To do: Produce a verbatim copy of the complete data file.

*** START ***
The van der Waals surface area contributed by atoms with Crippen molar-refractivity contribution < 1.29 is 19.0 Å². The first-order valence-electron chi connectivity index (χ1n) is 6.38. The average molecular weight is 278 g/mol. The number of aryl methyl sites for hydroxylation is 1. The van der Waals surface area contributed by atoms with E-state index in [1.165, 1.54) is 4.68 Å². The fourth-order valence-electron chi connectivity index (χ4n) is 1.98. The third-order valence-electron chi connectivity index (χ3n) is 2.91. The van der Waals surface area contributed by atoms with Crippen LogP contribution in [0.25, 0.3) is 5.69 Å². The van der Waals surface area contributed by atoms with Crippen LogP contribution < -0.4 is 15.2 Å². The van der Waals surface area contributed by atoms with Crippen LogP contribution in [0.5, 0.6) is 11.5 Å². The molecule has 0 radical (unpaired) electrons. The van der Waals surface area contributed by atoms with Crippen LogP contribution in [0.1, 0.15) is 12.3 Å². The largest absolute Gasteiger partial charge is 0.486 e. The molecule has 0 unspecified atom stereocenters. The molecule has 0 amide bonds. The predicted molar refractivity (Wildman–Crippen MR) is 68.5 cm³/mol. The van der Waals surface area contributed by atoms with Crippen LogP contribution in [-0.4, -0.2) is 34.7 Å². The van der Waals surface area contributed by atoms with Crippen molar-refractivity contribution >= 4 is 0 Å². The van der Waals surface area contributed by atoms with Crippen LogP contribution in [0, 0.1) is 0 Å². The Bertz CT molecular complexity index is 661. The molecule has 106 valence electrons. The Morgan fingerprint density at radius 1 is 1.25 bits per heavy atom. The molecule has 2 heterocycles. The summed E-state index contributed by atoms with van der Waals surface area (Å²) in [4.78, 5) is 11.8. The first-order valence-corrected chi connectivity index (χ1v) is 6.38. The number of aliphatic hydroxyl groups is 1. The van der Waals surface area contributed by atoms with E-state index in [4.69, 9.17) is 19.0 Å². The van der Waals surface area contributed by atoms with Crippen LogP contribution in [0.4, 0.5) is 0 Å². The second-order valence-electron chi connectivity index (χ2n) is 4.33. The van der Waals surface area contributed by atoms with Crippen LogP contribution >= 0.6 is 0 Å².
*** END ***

The van der Waals surface area contributed by atoms with Crippen molar-refractivity contribution < 1.29 is 19.0 Å². The first-order valence-electron chi connectivity index (χ1n) is 6.38. The average molecular weight is 278 g/mol. The number of aryl methyl sites for hydroxylation is 1. The van der Waals surface area contributed by atoms with E-state index in [1.165, 1.54) is 4.68 Å². The fourth-order valence-electron chi connectivity index (χ4n) is 1.98. The third-order valence-electron chi connectivity index (χ3n) is 2.91. The van der Waals surface area contributed by atoms with Crippen LogP contribution in [0.25, 0.3) is 5.69 Å². The van der Waals surface area contributed by atoms with Crippen LogP contribution < -0.4 is 15.2 Å². The van der Waals surface area contributed by atoms with Crippen LogP contribution in [0.5, 0.6) is 11.5 Å². The molecule has 0 radical (unpaired) electrons. The van der Waals surface area contributed by atoms with Crippen LogP contribution in [0.1, 0.15) is 12.3 Å². The largest absolute Gasteiger partial charge is 0.486 e. The molecule has 0 unspecified atom stereocenters. The molecule has 0 amide bonds. The predicted molar refractivity (Wildman–Crippen MR) is 68.5 cm³/mol. The van der Waals surface area contributed by atoms with Crippen LogP contribution in [-0.4, -0.2) is 34.7 Å². The van der Waals surface area contributed by atoms with Crippen molar-refractivity contribution >= 4 is 0 Å². The van der Waals surface area contributed by atoms with Crippen LogP contribution in [0, 0.1) is 0 Å². The Bertz CT molecular complexity index is 661. The molecule has 106 valence electrons. The Morgan fingerprint density at radius 1 is 1.25 bits per heavy atom. The molecule has 2 heterocycles. The summed E-state index contributed by atoms with van der Waals surface area (Å²) in [4.78, 5) is 11.8. The first-order valence-corrected chi connectivity index (χ1v) is 6.38. The number of aliphatic hydroxyl groups is 1. The van der Waals surface area contributed by atoms with E-state index in [4.69, 9.17) is 19.0 Å². The van der Waals surface area contributed by atoms with Crippen LogP contribution in [0.4, 0.5) is 0 Å². The second-order valence-electron chi connectivity index (χ2n) is 4.33. The van der Waals surface area contributed by atoms with Crippen LogP contribution >= 0.6 is 0 Å².